No longer content to rely on a single tradition to provide all the answers, Dietrich recognised a need for a more objective means of finding truth. He came to embrace the scientific method as the best means of learning about the world. His services began to include secular readings, and it was at this time that he started to describe his faith using the word humanism.  He was moving away from his liberal theism and toward a humanistic stance that rejected all supernaturalism.

In 1916, Dietrich moved from Spokane to become minister of a congregation in Minneapolis, Minnesota.  Once again, a small congregation grew dramatically under Dietrich’s leadership, and again, they needed to move to a theatre to accommodate the Sunday service crowds, which were usually more than 1,000 people.  Dietrich also began broadcasting service on radio, a move that infuriated Catholic and Protestant clergy who felt that Dietrich’s views were dangerous and worse – they were afraid that their own members were staying home from church to listen to Dietrich on the radio!

Dietrich summarized his own beliefs in this way:

“If we live in a great impersonal universe with no friend to guide, it matters tremendously how we conduct ourselves, for we are actually the makers of human destiny…Our responsibility… is to put beauty in place of ugliness, good in place of evil, laughter in place of tears; to dispel error with knowledge, hatred with love; displace strife and contention with peace and co-operation.”
Humanism, he said, brought him “a feeling of bliss, and with it the intense longing that I may so live that posterity may have this feeling more fully and more often, in the better world we ourselves must build.”

Today, we often hear conservative religionists denouncing humanism as a selfish and immoral approach to life. In their world-view, only the God-fearing person can be moral. They hold that it is God that tells us what is good and God’s system of reward and punishment that makes us toe the line.

On the contrary, the religious humanists were motivated not by self-interest, but by their dedication to humankind. In the humanist view, theistic religion actually inhibited believers from helping to make a better world. With its focus on a next world and salvation, the humanists saw religious people become passive in the face of suffering and injustice. As Dietrich says, it is our responsibility to right the world – not to wait for God to do it for us.

1933 was a watershed year for humanism. In that year, a group of humanist leaders including John Dietrich came together to elucidate their beliefs and make them known to the world.  The result was the Humanist Manifesto, much of which we heard earlier this morning.  The overall sense of this document was a rejection of traditional religion’s focus on death and afterlife in favour of a life-affirming activist approach to creating a good life for all in this world.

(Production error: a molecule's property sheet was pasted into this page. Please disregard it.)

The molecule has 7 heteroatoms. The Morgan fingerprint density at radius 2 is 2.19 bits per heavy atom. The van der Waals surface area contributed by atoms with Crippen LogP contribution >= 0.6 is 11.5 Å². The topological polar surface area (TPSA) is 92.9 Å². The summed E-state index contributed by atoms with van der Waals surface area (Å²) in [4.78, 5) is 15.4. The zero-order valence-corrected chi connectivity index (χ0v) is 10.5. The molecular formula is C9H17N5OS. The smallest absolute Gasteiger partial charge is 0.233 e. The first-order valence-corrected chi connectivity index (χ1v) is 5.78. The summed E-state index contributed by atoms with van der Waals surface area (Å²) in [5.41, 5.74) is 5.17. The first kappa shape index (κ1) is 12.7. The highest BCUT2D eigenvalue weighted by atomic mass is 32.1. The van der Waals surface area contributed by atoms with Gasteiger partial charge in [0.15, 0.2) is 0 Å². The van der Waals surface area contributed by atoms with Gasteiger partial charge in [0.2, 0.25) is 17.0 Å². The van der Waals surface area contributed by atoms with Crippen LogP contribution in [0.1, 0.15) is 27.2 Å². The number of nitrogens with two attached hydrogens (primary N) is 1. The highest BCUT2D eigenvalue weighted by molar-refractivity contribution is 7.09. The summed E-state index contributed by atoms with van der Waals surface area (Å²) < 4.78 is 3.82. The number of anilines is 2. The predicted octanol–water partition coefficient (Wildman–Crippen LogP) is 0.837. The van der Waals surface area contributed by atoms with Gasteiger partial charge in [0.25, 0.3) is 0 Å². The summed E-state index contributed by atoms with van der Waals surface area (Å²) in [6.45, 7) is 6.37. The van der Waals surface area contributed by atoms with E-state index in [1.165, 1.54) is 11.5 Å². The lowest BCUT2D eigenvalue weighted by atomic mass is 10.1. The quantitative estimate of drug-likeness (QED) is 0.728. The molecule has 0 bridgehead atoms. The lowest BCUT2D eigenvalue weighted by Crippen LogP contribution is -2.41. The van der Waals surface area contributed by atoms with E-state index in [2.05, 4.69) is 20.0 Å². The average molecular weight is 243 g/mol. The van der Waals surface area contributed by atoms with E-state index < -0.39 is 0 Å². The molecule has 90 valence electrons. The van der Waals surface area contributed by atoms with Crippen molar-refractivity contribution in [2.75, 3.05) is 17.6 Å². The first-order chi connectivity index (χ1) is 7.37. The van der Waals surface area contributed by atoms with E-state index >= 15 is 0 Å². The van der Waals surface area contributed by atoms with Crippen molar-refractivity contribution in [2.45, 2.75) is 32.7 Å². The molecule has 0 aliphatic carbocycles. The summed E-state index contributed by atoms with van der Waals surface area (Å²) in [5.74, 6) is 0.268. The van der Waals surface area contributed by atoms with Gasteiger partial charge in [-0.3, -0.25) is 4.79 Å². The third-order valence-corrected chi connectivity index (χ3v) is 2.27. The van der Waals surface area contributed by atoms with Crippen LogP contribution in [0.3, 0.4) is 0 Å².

Dietrich retired from Minneapolis in 1935 and soon after moved to California.

A friend who visited Dietrich just a few days before his death at the age of 80, found this remarkable man standing by the side of his bed teaching himself Italian and investigating the humanist implications of Sartre's Existentialism.  Dietrich died in1957.

Dietrich’s work and writing, and the work of a few others key people, sparked a a great deal of controversy within Unitarianism. Many felt that, despite Unitarian freedom of belief, humanism was beyond the pale. They felt that Unitarianism religion should require at minimum a belief in God. But our tendency to include rather than exclude and our commitment to religious freedom eventually won out and Humanism became a thoroughly accepted and sometimes dominant part of mainstream Unitarianism.  

The story of the evolution of humanism and its acceptance in Unitarianism is a tale of courageous and dedicated leaders and thinkers.  Humanism provided one of many tests of Unitarianism’s openness – a test that it eventually passed, although not without great unease and considerable disagreement.

And what of Humanism itself?  Can we live good, meaningful, ethical lives without belief in God? Clearly, the answer is yes.  There are many paths that one may travel and live in right relationship with humankind and the interconnected web of all existence.  There can be awe and wonder and reverence without God. We can find world filled with the sacred and the holy whether we identify it with God, with love, or with life itself.

But many questions remain…  Is there a God? If so, what do we mean by that word?  How can it be that we can have such varying different views of the nature of the world and of the divine?  Can humanists and theists both be right?

You know that I won’t even try to answer those questions.  In fact, these are among the many deep questions that should occupy our time together here, as we explore together, support one another and learn that sometimes, even to question truly is an answer.